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95 million fine reaffirms that hiring illegal workers is a bad plan
By Katie Loehrke
 
For employers that weren’t sure whether Immigration and Customs Enforcement (ICE) is serious about carrying out immigration laws: $95 million is the price tag for one company whose workers weren’t authorized to work in the U.S.
 
This latest activity by ICE should have employers paying attention, as should Acting Director Thomas Homan’s October announcement that the agency will increase the time spent on Form I-9 audits by 4-5 times over the next year.
 
Referring specifically to the $95 million judgment, Homan noted that it “sends a strong, clear message to employers” that the agency will continue to work toward removing the magnet of illegal employment that draws unauthorized workers to the U.S.
 
How you get to $95 million
So how does a $95 million fine come to be? The tree-trimming company on the receiving end of this fine employed thousands of unauthorized workers. It even rehired workers that had previously been let go — after they were found to be unauthorized in previous ICE audits.
 
ICE indicated that the company’s senior management supported decentralized hiring so it could “remain willfully blind” as lower level managers carried out these illegal hiring practices. Managers regularly accepted fake documentation from workers and hired individuals they knew were not authorized to work in the U.S. The company relied on word-of-mouth referrals to perpetuate its below-board hiring practices.
 
Prosecutors indicated that the company’s practices gave it an edge in its industry. Without proper work authorization, employees were particularly motivated to keep their jobs, and were willing to be relocated as necessary or work for low wages. Such an edge allowed the company to “dominate the market,” again, according to prosecutors.
 
Company, individuals on the hook
The company, already on the receiving end of the largest monetary penalty ever levied in an immigration case, is also facing felony charges for several of its managers after ICE’s six-year investigation. Employees with I-9 responsibilities can be held personally liable for immigration-related offenses.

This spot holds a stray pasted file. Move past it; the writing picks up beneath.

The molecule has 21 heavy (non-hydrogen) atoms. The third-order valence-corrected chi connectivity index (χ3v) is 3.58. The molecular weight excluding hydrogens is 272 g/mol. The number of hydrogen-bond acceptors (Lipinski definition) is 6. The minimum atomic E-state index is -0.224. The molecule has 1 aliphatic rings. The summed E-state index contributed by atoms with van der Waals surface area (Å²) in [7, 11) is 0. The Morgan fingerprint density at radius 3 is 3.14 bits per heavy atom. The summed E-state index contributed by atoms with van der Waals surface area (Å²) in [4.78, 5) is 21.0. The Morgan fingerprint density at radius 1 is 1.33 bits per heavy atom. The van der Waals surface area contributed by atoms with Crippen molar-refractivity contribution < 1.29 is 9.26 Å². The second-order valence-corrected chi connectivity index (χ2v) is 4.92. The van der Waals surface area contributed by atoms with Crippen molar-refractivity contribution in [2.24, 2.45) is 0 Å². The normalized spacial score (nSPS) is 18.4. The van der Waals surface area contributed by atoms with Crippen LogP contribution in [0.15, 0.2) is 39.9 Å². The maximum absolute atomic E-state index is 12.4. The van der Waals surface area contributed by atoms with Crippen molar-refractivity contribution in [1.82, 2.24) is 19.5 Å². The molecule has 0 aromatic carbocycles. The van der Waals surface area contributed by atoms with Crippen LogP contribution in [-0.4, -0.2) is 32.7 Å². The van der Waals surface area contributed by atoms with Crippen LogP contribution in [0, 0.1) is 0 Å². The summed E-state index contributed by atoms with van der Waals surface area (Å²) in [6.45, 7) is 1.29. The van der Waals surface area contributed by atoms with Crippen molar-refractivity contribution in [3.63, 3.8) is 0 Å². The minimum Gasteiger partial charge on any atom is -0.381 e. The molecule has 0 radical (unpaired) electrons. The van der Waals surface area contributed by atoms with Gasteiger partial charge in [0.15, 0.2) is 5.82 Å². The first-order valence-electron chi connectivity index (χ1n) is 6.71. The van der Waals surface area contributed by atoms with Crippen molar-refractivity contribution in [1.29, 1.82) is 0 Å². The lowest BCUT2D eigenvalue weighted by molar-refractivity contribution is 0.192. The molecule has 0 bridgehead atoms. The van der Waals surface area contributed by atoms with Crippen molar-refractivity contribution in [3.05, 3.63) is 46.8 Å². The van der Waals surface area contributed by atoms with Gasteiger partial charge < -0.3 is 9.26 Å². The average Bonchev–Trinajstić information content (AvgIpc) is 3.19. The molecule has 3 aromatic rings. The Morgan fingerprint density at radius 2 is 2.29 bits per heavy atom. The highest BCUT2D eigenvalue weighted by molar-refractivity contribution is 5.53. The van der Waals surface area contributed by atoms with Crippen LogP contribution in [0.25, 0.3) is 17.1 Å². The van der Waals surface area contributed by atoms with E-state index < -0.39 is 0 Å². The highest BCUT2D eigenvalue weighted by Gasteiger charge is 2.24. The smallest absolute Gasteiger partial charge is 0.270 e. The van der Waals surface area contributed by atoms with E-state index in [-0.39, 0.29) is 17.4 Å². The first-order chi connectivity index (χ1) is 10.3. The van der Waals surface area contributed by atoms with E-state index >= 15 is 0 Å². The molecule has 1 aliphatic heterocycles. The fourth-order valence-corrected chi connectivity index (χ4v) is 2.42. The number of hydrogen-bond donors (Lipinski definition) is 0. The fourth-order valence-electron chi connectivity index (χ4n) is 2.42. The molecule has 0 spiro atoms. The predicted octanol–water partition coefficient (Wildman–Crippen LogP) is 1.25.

That won’t be us
The fines in this case are massive, mostly because the offenses committed are among the most heavily penalized. What’s more, the offenses were knowing and willful.
 
It’s true that fines of this size are rare. However, ICE still penalizes employers for lesser offenses. An organization that carefully completes the Form I-9 process with employees can still be assessed fines for simple paperwork errors.
 
These fines range from $216 to $2,156 per violation. Even these comparatively small numbers can add up quickly, especially since a single form could have multiple violations.
 
Tipping the scales in your favor
It should go without saying that employers must hire only those individuals who are authorized to work in the U.S., but to avoid the more common paperwork errors — and the fines that go with them — consider:
 
  1. Training managers with I-9 responsibilities. Though the form appears to be simple, there are actually hundreds of ways to get it wrong.
  2. Conducting regular Form I-9 audits to make sure training has been effective. A random spot check by someone with in-depth I-9 knowledge can even be helpful. Retrain managers as necessary per audit results.
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